Part of SANE’s services include outreach and education in the community so people know the hospital has resources for assault victims. Historically, the hospital has seen few assault cases in the emergency department, yet the county’s crime statistics show that many more assaults occur than are reported. Drew said the hospital hopes to help change that trend.

Vail’s program is among a couple of others in the rural mountains, where such services can be difficult for victims to access. Until Vail’s program started at the beginning of this year, the closest SANE programs were in Summit County and Rifle.

“It’s crucially important that we have a SANE program here in town,” Drew said. “When people are victims, especially of sexual assault, they’re physically, mentally and emotionally injured. Without knowing where to turn, they’re further victimized.

“That’s why we want to be able to treat these patients in the emergency department without it being a financial burden or a drive over the pass for them. We hope it will combat underreporting of these assaults and the victim blaming and shaming that goes with it.”

Under-reported crime

In the United States, one out of five women and one in 71 men will be raped in their lifetime, reports the National Sexual Violence Resource Center from data compiled from the Department of Justice.

Yet statistics also show that rape and other forms of sexual assault are the most under-reported crimes. According to the Rape, Abuse & Incest National Network and the Department of Justice, only 344 out of every 1,000 sexual assaults are reported to the police. The reporting rate for child sexual abuse is even lower, with only one out of every 10 assaults reported.

Those concerning numbers are applicable to Eagle County, too, said Deena Ezzell, victim services coordinator for the Eagle County Sheriff’s Office. Last year, Eagle County law enforcement served more than 80 victims of sexual assault, and there are others that go unreported, she said.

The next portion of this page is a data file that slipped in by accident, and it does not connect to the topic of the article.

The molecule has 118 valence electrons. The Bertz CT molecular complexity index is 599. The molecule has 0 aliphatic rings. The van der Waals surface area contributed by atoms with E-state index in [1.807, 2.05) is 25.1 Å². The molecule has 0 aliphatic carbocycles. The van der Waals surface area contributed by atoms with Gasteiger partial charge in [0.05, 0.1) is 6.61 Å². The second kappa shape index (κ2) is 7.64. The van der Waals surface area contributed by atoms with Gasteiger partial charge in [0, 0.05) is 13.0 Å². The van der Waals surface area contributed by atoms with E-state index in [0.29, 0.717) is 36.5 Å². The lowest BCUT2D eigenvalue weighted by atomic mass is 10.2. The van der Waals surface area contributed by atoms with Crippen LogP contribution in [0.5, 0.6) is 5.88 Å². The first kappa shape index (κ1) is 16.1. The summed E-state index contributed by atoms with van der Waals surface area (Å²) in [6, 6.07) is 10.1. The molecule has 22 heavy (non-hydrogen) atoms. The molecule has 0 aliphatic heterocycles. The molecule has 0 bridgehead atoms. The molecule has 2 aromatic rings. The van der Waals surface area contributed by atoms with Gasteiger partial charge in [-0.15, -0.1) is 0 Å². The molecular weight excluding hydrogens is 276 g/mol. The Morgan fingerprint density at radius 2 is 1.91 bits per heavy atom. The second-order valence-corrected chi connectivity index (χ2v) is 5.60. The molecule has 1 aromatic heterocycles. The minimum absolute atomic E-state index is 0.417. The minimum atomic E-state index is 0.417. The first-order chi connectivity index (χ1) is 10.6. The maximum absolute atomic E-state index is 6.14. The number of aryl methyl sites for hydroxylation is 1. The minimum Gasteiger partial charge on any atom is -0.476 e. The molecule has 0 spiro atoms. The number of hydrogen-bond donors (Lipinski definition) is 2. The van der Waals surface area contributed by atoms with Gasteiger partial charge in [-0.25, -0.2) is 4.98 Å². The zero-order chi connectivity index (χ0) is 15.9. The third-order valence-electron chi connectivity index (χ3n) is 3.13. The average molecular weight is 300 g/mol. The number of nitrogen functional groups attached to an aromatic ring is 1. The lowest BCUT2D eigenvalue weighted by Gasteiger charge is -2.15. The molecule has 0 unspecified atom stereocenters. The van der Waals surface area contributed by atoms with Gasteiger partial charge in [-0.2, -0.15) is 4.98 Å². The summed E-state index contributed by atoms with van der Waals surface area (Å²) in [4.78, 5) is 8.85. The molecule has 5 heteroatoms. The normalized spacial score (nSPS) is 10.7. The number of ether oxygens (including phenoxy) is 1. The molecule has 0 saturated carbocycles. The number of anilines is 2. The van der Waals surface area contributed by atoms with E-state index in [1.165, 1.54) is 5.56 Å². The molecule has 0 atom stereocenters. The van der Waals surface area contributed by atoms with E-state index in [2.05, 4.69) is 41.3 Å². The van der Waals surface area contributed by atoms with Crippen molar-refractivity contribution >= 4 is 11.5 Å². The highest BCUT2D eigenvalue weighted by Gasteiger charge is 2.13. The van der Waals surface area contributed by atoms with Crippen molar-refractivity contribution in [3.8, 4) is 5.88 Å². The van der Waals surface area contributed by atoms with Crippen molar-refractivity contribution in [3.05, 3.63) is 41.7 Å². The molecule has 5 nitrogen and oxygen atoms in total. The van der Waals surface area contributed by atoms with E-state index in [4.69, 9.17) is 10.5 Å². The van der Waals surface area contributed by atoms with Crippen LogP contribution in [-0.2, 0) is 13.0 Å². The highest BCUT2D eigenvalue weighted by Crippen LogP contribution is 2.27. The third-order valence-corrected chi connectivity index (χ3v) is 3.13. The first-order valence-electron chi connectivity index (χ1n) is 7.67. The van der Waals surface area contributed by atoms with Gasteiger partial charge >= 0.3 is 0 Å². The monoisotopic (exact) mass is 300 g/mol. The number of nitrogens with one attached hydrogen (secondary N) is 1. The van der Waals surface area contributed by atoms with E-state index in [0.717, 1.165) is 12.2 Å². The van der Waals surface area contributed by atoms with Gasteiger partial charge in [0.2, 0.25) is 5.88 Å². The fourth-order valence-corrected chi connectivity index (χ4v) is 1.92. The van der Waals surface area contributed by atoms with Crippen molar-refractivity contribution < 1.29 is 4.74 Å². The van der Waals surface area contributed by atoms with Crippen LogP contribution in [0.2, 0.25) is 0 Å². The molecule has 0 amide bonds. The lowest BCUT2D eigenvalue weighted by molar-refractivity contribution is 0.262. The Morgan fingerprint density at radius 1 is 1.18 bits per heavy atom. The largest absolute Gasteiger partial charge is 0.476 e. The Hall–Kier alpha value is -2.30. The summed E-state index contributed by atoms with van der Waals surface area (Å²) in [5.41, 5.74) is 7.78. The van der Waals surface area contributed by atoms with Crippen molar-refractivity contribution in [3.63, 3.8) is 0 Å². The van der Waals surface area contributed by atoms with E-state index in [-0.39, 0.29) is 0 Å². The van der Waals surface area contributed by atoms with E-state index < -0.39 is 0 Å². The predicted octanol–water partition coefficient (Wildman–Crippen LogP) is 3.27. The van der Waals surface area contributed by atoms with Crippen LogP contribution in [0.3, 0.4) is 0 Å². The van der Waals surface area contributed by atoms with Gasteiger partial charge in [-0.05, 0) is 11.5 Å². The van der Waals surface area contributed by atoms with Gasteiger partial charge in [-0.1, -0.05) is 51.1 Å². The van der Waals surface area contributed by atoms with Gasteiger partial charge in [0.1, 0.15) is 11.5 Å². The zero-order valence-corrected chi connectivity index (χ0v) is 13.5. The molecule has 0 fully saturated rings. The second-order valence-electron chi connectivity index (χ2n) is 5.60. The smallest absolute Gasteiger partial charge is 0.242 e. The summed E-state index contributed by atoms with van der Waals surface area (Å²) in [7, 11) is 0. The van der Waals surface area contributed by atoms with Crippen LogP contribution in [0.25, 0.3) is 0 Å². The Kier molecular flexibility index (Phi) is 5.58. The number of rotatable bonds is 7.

“It’s a myth in our society that if someone is raped, they will immediately pick up the phone and call the police. That’s not usually how it works,” Ezzell said. “The traumatized brain is so overwhelmed it kind of shuts down to protect itself. Things like the possibility of pregnancy or sexually transmitted infection hasn’t occurred to them yet. For some victims, only when some time has passed are they able to think of going to get medical treatment.”

Ezzell adds that many assaults are perpetrated by someone known to the victim, so they may be hesitant to go to the police. Shame, disbelief or fear that people won’t believe them can also keep people from reporting the crime or seeking help. Before Vail started its SANE program, the thought of driving over a pass, possibly in winter weather, could be even more of a deterrent for victims, she said.

Even with reported assaults, these cases are hard to prosecute. However, the work of SANE nurses can make a prosecution more likely through the collection of evidence.

“SANE nurses are a critical component of holistic care for someone that has been victimized. I use the verb ‘for’ purposefully. It’s not who they are, it’s what has happened to them,” Ezzell said. “Vail Health has been working hard for a couple of years now to get a SANE program up and running smoothly. We look forward to working with them in any capacity that will help crime victims.”